• burns - There are several sources for burns in the kitchen.  Burns are classified as first degree, second degree and third degree based on severity.  Avoiding a burn is a lot less painful than dealing with a burn but the fact is burns do happen.  Keep pot handles turned towards the inside of the stove when cooking.  Avoid loose fitting clothes and keep hair longer than shoulder length tied back.  Burners should be off when not in use and should not be used unsupervised.  Do not put grease on any burn!  Use ice water instead.  Minor burns can be treated with the juice from aloe vera.  Some burns may require medical treatment.  In this case, do not put anything on the burn other than a clean, sterile bandage/wrap to protect the injured area while seeking medical help.
  • slip and falls - The kitchen is second only to the bathroom with respect to household slip and fall accidents.  It is best to avoid shiny floor surfaces (eg. shiny ceramic tile, marble) but if you are like me having a shiny floor surface then minimize the possibility of slip and falls.  Wipe up any spills as they happen.  If your kitchen opens to the outdoors, use a throw mat to ensure feet are dry.  Don't cook in bare feet.  Borrowing from laboratory standard practices and a kitchen is very much like a laboratory, feet should be covered anytime you are cooking.  Use indoor shoes or slippers with non-slip bottoms.
  • fires - The kitchen is the prime location for many household fires.  Equip your kitchen with a smoke detector and fire extinguisher but if in doubt get out.  If you have natural gas in the house for anything (eg. furnace, water heater, kitchen range) and you smell gas do not use anything electrical (eg. light switch) as there is the risk of explosion.  Vacate the premises then when you are in a safe location call your local gas provider to report the leak.  Never leave a stove unattended when the burners are on.  Should a pot catch fire, place a tight fitting lid on the pot that will extinguish the flames.  Never put grease fires out with water as that will cause them to spread.  Use baking soda, salt or a fire extinguisher on grease fires.  Keep all flammables (eg. T-towels, curtains, loose clothing) away from the stove burners and do not have any flammable/combustible/explosive cleaners anywhere near a source of heat in the kitchen.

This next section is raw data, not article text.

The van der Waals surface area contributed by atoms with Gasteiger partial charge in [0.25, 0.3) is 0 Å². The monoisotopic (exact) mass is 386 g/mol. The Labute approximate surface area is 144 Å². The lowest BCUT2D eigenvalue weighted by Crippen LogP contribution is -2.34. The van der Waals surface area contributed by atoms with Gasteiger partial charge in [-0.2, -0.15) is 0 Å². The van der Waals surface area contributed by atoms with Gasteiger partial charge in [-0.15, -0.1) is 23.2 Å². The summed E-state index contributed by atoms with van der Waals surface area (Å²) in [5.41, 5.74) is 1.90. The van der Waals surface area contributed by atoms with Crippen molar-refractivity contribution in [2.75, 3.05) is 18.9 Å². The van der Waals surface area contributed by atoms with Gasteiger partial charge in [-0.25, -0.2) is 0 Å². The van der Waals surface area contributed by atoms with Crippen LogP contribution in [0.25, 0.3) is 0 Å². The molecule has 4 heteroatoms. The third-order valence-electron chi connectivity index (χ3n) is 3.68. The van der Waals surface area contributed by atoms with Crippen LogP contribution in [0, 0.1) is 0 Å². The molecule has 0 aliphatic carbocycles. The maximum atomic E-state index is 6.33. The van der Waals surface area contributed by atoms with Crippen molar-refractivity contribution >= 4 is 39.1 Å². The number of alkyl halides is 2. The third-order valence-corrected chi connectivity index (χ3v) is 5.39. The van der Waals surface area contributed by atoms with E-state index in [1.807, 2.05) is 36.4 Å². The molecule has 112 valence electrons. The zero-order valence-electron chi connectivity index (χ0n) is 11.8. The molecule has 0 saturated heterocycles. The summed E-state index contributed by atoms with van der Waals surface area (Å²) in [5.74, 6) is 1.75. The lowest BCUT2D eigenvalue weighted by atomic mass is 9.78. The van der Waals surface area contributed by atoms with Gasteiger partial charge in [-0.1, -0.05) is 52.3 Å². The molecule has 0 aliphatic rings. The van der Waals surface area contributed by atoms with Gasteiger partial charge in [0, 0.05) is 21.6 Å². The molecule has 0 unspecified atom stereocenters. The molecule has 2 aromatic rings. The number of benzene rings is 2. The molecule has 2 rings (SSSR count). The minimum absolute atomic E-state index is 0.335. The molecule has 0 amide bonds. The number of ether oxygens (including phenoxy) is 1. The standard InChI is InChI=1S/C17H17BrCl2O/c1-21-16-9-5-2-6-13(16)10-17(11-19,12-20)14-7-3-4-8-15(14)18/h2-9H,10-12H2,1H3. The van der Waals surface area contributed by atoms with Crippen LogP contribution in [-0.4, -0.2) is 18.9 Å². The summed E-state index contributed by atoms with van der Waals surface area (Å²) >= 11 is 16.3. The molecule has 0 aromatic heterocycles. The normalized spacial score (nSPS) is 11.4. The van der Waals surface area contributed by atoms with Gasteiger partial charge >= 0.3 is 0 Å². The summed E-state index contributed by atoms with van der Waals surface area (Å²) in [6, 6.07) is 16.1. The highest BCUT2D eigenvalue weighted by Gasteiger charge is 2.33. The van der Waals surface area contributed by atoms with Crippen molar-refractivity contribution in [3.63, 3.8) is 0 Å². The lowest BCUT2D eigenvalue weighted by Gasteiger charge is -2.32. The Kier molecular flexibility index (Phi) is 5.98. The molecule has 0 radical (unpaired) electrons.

• kids/pets -   In general kids and pets should be kept out of the path of cooking.  I do not believe in keeping kids entirely out of the kitchen though as that is an ideal time to teach them a few cooking skills.  Our kids were always in the kitchen even when I was canning but I created a safe zone for them away from the path of cooking.  They were able to observe and I was able to keep an eye on them knowing they were safe.  As they got a bit older they were able to help in the kitchen without a problem because they had learned good kitchen safety through observation.  Pets have always been a no no in my  kitchens.  We had a cat for almost fifteen years who moved with us to a house well into older age and yet that cat knew the kitchen was off limits.  It's quite easy for a pet to cause a slip and fall or even knock over a hot pot causing injury to itself or anyone nearby. 

1 food lovers commented:

LindaG said...

Good tips!

Feel better soon and heal quickly, GG. ♥